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May 12
2020

ISSUE

Web Exclusive

Crafting Chaos in Deep Space for AVENUE 5

By IAN FAILES

The HBO comedy series Avenue 5, created by Armando Iannucci, finished its first season in March this year. Set on the interplanetary space cruiser, Avenue 5, the show follows the ship’s passengers and crew as their eight-week flight gets extended to more than three years.

The journey brings with it several moments of chaotic – and hilarious – action on board, requiring a wealth of visual effects. One of the show’s VFX vendors was Nviz, led by Visual Effects Supervisor James Fleming. The studio also delivered previs for the series.

VFX Voice asked members of the Nviz team about some of their key sequences, including a gravity flip involving the ship, an airlock disaster, graphics and user-interface screens, and a real-time flight simulator made for a crucial scene.

Nviz previs for the gravity flip sequence. (All images copyright © 2020 HBO.)

PLANNING OUT THE GRAVITY FLIP

The show’s first episode quickly places the Avenue 5 in its extended journey predicament after a disastrous ‘gravity flip’ that sends those on board – including scores of passengers in the middle of a yoga routine – flying in every direction.

Nviz firstly previs’d key moments for the gravity flip. Since the scene needed to involve so many people, Nviz tackled the previs with the aid of crowd simulation tool Miarmy instead of animating the crowd by hand. “Using rigged characters would have been quite heavy to deal with, and proxy rigs would make previs too simplistic and less accurate,” details Nviz previs artist Eduardo Schmidek. “Using a crowd sim tool meant we could iterate much faster and produce many more richer takes to play with during the creative process.”

The previs began with the use of basic textured rigs for the main characters such as the yoginis, along with animation clips showing them on the floor and being thrown into the air. “Once we had that,” says Schmidek, “we could start to play with the physical settings for the gravity flip. Should it be gradual? Sudden? Should they rise a lot? Or just float slightly above the ground? Which of those would make it funnier? How strongly could we throw them before it looks too painful to laugh? Should they collide scattered onto the glass? Or be bunched together? What happens when the normal gravity gets restored?”

The characters were rigged as rag dolls, allowing them to collide more realistically with each other and parts of the set. The simulation of some characters colliding in this way actually provided Nviz with a comedic starting point for their animation. “Once we found the right tone for how the crowd should behave, we refined the animations by hand,” adds Schmidek. “We were also able to re-insert the hand animations back into the simulation to get the crowd reacting to these new directions.”

That previs then helped inform the shoot. Stunt performers and a host of flying set pieces and debris made up the scene, which was supplemented with digital doubles, extra debris and a number of additional CG elements of the ship interior and exterior.

Scenes aboard the Avenue 5 ship for the gravity flip were filmed on sets in London.

Nviz realized the final shots with a myriad extra performers and debris.

“Once we had that [previs with rigs and animation clips] we could start to play with the physical settings for the gravity flip. Should it be gradual? Sudden? Should they rise a lot? Or just float slightly above the ground? Which of those would make it funnier? How strongly could we throw them before it looks too painful to laugh? Should they collide scattered onto the glass? Or be bunched together? What happens when the normal gravity gets restored?”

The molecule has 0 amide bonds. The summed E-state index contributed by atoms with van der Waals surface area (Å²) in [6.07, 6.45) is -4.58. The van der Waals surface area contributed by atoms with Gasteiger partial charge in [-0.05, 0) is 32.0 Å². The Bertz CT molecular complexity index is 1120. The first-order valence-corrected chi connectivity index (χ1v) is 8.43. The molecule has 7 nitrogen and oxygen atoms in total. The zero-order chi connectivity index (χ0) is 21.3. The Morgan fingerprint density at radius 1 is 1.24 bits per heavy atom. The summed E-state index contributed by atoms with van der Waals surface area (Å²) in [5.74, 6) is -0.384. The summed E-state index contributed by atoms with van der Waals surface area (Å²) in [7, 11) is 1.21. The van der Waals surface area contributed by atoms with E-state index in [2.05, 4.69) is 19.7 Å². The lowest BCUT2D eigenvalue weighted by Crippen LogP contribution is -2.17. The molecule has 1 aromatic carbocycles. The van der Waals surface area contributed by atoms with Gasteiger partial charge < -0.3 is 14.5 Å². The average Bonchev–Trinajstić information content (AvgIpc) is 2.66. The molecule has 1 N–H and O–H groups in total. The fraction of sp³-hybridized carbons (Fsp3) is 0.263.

—Eduardo Schmidek, Previs Artist, Nviz

Squashed passengers after the gravity flip.

“By bringing [concept art for graphic art for communication displays and interfaces] to life and fine tuning them in the context of the action, we found that through this process the emphasis moved away from the elegant, finely detailed graphics of the in-camera screens to a bolder, broader style. This ensured that the relevant message – whether it be a vital piece of storytelling or a punchline to a joke – ‘landed’ with the audience in the limited time available in the cut.”

—Chris Lunney, Creative Director, Nviz

Original photography for a scene showing the vast ship interior.

Final composite by Nviz.

“We also developed looks for the

footage as it came through these [smart phones and wrist devices], designing glitches and various types of aberrations to convey the idea that although the technology was impressive, it still had the ability to be flawed, inconsistent and frustrating – even in the future!”

—Chris Lunney, Creative Director, Nviz

Original plate.

Set extension by Nviz.

“We also worked on numerous ‘Pebble’ screens that were placed on the walls throughout the ship. Originally planned for scripted action and a way of adding background texture via advertising, as the editorial process evolved [show creator Armando Iannucci] explored different ways of using these screens, which led to many of them requiring bespoke designs to either help reinforce certain story points, or to act as background gags for eagle-eyed viewers.”

—Chris Lunney, Creative Director, Nviz

CHAOS CONTINUES: THE AIRLOCK

At one point the passengers realize that the crew of the Avenue 5 are in fact actors, and they mistakenly believe they are all on a reality TV show instead of in outer space. When some try to leave the airlock of the ship, they are instantly frozen, an effect handled by Nviz. This began with on-set capture.

“After the initial on-set shoot had finished, the actors were asked to try and match their ‘freeze’ pose again for the photogrammetry process,” outlines Nviz CG Supervisor Sam Churchill. “Once processed, the geo needed some cleaning, but due to the nature of the final effect, any ‘blobby-ness’ that comes from even the highest quality photogrammetry could be used to sell the ice/frosting layer. The textures were then balanced to better match the lighting in the shot rather than the lighting in the photo scan booth, and we had a set of high-quality digi-doubles ready for use.”